Amazon.com went public 3 years after founding at a market capitalization of $625 million, in current dollars. Investors on the IPO have made 565 times their money. Google went public 6 years after founding at a value of $29 billion, and its investors have made 20 times their money. Facebook went public 8 years after its founding at a value of $110 billion, and investors have made 3.7 times their money. It is virtually impossible for Facebook investors to earn the same total shareholder return as Amazon.com shareholders did over 20 years.
All told, new IPOs tend to be companies that are more mature and profitable than in the past. But it also means the steepest part of their growth curve already curved.
Slicing the Same Pie
One way the void left by fewer individual equity listings is the explosion in a variety of related or derivative products. This ranges from options, volatility products and of course Exchange Traded Funds (ETFs). The ETF holds assets that typically track an index, stocks within a sector, stocks that exhibit certain factors, bonds, or commodities. In principle, the ETF is supposed to trade close to the net asset value of the securities it is tracking. About one-fifth of the assets under management for ETFs track traditional indexes such as the S&P 500.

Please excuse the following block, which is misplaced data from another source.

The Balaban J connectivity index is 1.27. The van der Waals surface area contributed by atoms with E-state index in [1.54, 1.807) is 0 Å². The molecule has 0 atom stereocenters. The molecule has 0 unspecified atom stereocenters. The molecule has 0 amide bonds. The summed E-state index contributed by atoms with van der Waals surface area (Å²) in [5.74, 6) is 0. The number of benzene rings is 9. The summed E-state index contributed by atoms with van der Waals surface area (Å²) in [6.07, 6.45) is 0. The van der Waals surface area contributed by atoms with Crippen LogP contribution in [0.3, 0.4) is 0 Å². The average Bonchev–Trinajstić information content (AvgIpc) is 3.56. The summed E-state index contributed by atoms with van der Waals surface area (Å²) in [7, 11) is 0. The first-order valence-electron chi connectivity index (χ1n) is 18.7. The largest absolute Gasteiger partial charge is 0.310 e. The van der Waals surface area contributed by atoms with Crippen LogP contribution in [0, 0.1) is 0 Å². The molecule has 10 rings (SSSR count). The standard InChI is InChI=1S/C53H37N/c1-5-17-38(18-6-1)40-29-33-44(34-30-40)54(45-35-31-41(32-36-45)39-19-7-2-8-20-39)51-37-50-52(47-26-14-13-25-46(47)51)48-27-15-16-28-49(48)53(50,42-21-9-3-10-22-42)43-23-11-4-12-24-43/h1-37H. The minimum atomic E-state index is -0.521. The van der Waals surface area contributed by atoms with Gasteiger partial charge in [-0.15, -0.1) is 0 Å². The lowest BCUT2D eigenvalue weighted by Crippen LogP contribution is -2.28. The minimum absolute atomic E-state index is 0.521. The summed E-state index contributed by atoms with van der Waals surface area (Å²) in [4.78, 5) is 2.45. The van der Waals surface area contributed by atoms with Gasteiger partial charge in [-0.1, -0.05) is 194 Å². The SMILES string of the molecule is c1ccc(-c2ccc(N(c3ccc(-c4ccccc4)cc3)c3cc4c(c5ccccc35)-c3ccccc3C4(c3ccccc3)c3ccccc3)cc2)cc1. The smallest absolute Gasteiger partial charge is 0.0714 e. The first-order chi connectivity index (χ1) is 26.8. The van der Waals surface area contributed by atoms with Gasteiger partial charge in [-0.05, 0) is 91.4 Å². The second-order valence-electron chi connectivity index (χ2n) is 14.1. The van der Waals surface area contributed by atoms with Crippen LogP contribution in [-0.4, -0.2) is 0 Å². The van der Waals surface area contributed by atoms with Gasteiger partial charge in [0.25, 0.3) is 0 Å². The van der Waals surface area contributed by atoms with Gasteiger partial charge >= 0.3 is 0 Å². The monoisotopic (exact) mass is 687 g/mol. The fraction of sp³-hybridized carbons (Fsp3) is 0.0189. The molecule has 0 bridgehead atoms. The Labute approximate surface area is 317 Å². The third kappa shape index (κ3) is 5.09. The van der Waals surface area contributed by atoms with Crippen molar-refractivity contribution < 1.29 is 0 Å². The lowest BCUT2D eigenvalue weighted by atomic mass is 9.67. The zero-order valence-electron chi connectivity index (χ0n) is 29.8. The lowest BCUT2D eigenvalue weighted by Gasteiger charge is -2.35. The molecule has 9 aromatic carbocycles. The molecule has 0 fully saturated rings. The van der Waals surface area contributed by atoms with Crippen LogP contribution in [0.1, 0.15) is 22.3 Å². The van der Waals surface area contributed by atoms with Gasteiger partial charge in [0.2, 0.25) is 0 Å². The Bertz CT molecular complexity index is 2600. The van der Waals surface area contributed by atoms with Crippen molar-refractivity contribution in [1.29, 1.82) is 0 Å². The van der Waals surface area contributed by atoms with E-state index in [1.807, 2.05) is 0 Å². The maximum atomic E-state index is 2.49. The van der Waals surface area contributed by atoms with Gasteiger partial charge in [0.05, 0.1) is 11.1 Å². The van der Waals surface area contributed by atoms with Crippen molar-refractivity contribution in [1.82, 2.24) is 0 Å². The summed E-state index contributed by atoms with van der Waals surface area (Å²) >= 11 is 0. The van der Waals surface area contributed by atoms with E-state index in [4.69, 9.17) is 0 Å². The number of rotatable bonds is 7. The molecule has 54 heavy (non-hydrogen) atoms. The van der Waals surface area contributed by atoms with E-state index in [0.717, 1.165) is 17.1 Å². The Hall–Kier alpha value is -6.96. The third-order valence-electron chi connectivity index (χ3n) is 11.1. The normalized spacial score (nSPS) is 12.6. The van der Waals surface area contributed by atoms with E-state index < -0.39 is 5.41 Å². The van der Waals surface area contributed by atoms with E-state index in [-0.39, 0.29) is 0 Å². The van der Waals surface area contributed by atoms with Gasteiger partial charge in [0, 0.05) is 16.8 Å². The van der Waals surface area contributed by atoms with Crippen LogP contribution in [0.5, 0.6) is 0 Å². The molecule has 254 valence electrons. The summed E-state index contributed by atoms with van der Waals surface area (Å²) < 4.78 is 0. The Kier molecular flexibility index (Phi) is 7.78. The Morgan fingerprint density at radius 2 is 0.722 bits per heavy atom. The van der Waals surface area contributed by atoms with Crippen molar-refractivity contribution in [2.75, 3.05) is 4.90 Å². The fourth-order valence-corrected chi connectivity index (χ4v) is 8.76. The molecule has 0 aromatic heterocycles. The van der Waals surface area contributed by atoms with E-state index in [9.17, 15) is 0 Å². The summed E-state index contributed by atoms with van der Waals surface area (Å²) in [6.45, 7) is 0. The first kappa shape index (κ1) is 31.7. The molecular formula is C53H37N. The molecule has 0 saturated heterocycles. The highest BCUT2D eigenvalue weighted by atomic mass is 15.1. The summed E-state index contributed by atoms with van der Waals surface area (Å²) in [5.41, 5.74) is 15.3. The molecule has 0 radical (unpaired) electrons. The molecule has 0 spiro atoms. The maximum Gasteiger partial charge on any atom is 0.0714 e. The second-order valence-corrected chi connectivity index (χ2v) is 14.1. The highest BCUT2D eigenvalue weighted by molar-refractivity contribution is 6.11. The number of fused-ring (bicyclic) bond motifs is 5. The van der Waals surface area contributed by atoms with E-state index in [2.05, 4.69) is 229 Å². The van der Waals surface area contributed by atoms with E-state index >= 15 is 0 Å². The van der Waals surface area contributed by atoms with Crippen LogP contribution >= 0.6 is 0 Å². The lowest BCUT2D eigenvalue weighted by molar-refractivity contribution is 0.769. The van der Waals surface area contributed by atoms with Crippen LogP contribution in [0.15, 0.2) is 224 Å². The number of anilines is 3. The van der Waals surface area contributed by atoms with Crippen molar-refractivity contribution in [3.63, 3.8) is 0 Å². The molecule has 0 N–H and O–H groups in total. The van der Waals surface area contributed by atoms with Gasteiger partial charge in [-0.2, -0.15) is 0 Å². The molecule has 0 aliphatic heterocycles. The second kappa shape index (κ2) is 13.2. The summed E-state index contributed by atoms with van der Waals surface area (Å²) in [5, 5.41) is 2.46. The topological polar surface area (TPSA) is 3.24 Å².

As a result of all of the above, listed companies today are on average larger, older, and more profitable than they were 20 years ago. Further, they operate in industries that are generally more concentrated. The overall size and maturity of listed companies means they are more likely to pay out cash to shareholders in the form of dividends and share buybacks than companies were in the past. We speculate that the maturation of listed companies has also contributed to informational efficiency in the stock market. Gaining edge in older and well established businesses is likely more difficult than it is in young businesses with uncertain outlooks. In turn, the greater efficiency may be one of the catalysts for the shift that investors are making from active to indexed or rule-based strategies.
— The Option Specialist